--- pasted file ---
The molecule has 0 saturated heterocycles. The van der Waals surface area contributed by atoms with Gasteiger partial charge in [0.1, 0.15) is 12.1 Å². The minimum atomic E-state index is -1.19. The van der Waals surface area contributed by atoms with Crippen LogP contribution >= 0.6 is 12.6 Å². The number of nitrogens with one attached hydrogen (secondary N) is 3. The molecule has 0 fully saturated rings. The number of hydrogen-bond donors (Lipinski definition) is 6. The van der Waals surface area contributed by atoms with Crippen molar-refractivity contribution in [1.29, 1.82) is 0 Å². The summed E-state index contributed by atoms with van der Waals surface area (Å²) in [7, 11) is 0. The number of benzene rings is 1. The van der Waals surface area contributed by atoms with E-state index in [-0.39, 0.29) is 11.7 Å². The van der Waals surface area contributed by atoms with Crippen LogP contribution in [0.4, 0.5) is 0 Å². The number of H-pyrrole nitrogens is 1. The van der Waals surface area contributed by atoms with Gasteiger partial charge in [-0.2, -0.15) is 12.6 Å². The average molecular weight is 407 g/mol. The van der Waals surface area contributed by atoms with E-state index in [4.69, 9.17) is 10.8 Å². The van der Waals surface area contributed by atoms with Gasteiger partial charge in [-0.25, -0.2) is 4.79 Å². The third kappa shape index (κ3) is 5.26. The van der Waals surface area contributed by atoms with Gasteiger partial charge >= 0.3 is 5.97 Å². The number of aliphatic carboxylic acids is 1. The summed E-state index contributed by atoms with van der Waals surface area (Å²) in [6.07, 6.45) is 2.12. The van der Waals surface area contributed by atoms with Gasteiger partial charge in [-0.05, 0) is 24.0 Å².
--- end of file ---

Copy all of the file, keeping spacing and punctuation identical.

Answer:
The molecule has 0 saturated heterocycles. The van der Waals surface area contributed by atoms with Gasteiger partial charge in [0.1, 0.15) is 12.1 Å². The minimum atomic E-state index is -1.19. The van der Waals surface area contributed by atoms with Crippen LogP contribution >= 0.6 is 12.6 Å². The number of nitrogens with one attached hydrogen (secondary N) is 3. The molecule has 0 fully saturated rings. The number of hydrogen-bond donors (Lipinski definition) is 6. The van der Waals surface area contributed by atoms with Crippen molar-refractivity contribution in [1.29, 1.82) is 0 Å². The summed E-state index contributed by atoms with van der Waals surface area (Å²) in [7, 11) is 0. The number of benzene rings is 1. The van der Waals surface area contributed by atoms with E-state index in [-0.39, 0.29) is 11.7 Å². The van der Waals surface area contributed by atoms with Crippen LogP contribution in [0.4, 0.5) is 0 Å². The number of H-pyrrole nitrogens is 1. The van der Waals surface area contributed by atoms with Gasteiger partial charge in [-0.2, -0.15) is 12.6 Å². The average molecular weight is 407 g/mol. The van der Waals surface area contributed by atoms with E-state index in [4.69, 9.17) is 10.8 Å². The van der Waals surface area contributed by atoms with Gasteiger partial charge in [-0.25, -0.2) is 4.79 Å². The third kappa shape index (κ3) is 5.26. The van der Waals surface area contributed by atoms with Gasteiger partial charge >= 0.3 is 5.97 Å². The number of aliphatic carboxylic acids is 1. The summed E-state index contributed by atoms with van der Waals surface area (Å²) in [6.07, 6.45) is 2.12. The van der Waals surface area contributed by atoms with Gasteiger partial charge in [-0.05, 0) is 24.0 Å².